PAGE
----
There is a pressing need to better understand the interaction of moist convection with large-scale flow. One key is better characterization of the impact of precipitation formation and evaporation on the fluxes of mass, momentum, and heat in moist convection. Humidity measurement in precipitating downdrafts is a crucial measurement, which currently cannot be made reliably. The capabilities of polarization-diversity radar should be explored in a quasi-operational context to determine whether WSR-88D radars should be upgraded. Progress in quantitative precipitation forecasting is impeded by poorly resolved and inaccurate water vapor measurements.
Further improvements in numerical weather prediction demand improved monitoring of Earth surface characteristics so that spatial and temporal variations in air–surface fluxes are realistically simulated. Over land, priority should be given to the coupling of mesoscale meteorological models with hydrological models and to routine assimilation of surface (soil, moisture, and plant) characteristics. Improved air–sea fluxes are essential to proper modeling of marine cyclogenesis. The most important, practical ocean measurements include sea surface temperature, thermocline depth, wave spectra, and ice coverage and thickness.
*Report of the Second Prospectus Development Team of the U.S. Weather Research Program.
#The Second Prospectus Development Team (PDT-2) consisted of
Walter F. Dabberdt, National Center for Atmospheric Research (NCAR), Boulder, Colorado.
Thomas W. Schlatter, Forecast Systems Laboratory, National Oceanic and Atmospheric Administration (NOAA), Boulder, Colorado.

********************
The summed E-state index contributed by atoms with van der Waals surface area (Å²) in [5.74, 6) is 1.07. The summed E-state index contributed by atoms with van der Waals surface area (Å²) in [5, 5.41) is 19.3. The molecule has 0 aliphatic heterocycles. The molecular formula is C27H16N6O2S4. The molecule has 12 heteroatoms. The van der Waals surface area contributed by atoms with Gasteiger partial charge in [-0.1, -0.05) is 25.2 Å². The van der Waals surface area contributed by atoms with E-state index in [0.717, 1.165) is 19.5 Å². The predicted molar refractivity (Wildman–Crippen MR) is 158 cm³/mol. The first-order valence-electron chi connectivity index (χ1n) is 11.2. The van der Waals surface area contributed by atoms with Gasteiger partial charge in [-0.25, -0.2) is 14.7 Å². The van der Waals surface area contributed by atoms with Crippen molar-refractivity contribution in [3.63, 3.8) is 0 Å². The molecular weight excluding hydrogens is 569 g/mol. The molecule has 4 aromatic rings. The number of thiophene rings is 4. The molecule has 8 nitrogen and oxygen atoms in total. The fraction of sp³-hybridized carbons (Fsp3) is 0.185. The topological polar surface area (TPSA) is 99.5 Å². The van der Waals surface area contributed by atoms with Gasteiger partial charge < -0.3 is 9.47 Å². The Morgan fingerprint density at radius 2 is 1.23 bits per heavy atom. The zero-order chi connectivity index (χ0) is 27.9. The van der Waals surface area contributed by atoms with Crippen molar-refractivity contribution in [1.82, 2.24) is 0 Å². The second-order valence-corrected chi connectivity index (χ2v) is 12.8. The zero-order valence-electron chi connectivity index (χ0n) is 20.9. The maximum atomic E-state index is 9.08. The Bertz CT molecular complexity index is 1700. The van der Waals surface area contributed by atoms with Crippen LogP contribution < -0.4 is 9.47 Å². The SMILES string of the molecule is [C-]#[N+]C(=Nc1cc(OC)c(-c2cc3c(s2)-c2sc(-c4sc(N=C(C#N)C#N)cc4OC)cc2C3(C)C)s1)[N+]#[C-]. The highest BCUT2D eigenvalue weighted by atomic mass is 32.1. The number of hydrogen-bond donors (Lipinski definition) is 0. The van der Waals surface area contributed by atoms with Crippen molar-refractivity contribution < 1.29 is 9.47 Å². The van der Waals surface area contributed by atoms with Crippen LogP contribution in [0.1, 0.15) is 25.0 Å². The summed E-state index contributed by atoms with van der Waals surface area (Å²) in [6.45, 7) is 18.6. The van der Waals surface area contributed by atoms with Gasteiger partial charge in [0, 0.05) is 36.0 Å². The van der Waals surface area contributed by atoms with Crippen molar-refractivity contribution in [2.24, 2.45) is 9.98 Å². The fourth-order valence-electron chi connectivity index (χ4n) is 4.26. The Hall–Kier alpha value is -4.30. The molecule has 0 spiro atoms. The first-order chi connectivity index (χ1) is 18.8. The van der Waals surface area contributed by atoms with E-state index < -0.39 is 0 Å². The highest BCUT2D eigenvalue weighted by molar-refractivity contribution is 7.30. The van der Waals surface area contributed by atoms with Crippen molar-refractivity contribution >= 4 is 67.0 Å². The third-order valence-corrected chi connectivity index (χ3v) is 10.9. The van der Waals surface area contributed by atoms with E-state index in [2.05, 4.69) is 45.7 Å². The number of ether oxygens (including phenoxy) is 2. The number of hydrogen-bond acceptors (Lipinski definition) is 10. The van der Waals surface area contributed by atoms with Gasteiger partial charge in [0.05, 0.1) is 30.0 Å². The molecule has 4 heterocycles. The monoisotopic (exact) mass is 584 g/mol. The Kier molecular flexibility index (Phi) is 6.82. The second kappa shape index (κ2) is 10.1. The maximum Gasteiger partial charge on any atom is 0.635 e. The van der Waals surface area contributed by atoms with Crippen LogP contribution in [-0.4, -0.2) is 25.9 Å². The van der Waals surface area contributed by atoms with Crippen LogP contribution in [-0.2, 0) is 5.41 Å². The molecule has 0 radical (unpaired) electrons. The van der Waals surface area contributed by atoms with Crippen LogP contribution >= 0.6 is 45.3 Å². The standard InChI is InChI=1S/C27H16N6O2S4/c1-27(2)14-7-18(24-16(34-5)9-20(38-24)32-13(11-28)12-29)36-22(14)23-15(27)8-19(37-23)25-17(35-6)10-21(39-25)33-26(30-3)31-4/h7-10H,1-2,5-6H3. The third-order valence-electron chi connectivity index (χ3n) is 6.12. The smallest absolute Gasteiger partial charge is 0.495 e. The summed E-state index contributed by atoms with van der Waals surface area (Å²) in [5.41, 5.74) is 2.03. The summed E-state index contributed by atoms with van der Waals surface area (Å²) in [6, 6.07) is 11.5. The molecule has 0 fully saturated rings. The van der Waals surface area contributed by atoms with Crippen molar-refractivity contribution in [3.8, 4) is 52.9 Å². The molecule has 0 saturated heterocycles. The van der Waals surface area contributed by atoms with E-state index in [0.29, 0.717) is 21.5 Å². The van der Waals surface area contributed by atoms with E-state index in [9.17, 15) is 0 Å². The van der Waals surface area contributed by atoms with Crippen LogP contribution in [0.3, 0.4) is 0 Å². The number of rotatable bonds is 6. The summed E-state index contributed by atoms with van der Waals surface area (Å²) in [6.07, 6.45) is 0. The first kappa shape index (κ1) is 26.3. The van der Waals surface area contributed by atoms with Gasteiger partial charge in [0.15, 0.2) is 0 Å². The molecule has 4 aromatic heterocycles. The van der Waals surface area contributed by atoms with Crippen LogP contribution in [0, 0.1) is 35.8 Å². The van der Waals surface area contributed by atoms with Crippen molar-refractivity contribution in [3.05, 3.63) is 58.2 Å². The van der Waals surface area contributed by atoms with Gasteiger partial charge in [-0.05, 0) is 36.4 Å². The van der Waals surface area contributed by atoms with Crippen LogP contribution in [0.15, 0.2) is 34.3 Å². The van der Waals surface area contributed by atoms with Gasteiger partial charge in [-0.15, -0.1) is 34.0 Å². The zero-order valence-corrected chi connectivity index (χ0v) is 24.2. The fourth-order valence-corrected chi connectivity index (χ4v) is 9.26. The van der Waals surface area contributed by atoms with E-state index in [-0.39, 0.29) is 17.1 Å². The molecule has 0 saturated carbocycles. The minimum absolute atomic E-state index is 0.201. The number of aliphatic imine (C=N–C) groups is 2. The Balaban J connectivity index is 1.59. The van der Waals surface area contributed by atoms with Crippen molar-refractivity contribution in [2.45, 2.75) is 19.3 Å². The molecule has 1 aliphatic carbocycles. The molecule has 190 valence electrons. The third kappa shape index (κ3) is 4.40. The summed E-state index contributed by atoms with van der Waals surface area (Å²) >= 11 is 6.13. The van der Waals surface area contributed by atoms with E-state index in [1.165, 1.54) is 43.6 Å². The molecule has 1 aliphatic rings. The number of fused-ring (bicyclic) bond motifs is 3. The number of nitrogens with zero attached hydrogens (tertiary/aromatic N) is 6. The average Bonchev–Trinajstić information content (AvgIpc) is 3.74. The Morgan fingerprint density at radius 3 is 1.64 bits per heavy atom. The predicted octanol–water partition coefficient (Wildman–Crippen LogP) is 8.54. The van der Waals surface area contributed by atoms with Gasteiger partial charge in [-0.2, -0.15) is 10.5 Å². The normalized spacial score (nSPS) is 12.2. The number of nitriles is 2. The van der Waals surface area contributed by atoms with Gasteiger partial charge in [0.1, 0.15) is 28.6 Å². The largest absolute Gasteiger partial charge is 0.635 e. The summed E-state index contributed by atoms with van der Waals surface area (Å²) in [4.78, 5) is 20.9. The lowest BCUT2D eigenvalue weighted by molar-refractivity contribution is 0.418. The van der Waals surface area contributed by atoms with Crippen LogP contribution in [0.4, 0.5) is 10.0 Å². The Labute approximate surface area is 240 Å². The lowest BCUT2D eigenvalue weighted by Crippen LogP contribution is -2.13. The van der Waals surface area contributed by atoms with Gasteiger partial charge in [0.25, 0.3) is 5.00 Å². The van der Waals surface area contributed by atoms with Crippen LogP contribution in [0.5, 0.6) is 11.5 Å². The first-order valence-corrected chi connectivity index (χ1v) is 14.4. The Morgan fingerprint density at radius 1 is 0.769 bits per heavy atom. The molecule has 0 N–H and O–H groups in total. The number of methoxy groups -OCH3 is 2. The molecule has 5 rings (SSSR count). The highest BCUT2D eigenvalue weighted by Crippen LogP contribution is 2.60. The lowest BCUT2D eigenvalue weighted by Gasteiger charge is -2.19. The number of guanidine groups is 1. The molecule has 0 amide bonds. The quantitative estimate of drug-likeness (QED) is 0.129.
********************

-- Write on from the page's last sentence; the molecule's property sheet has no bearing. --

Christopher A. Davis, Mesoscale and Microscale Meteorology, NCAR, Boulder, Colorado.
Rex J. Fleming, Office of Oceanic and Atmospheric Research, NOAA, Boulder, Colorado.
Richard M. Hodur, Naval Research Laboratory, Monterey, California.
Greg J. Holland, Bureau of Meteorology Research Centre, Melbourne, Australia.
Steven E. Koch, Department of Marine, Earth, and Atmospheric Sciences, North Carolina State University (NCSU) at Raleigh, Raleigh, North Carolina.
Stephen J. Lord, Environmental Modeling Center, National Weather Service, NOAA, Washington, D.C.
William D. Neff, Environmental Technology Laboratory, NOAA, Boulder, Colorado.
Roger A. Pielke Sr., Department of Atmospheric Science, Colorado State University, Fort Collins, Colorado.
Leonard J. Pietrafesa, Department of Marine, Earth, and Atmospheric Sciences, NCSU at Raleigh, Raleigh, North Carolina.
David Raymond, Department of Physics, New Mexico Institute of Mining and Technology, Socorro, New Mexico.
Ronald B. Smith, Department of Geology and Geophysics, Yale University, New Haven, Connecticut.
Dusan S. Zrnić, National Severe Storms Laboratory, NOAA, Norman, Oklahoma.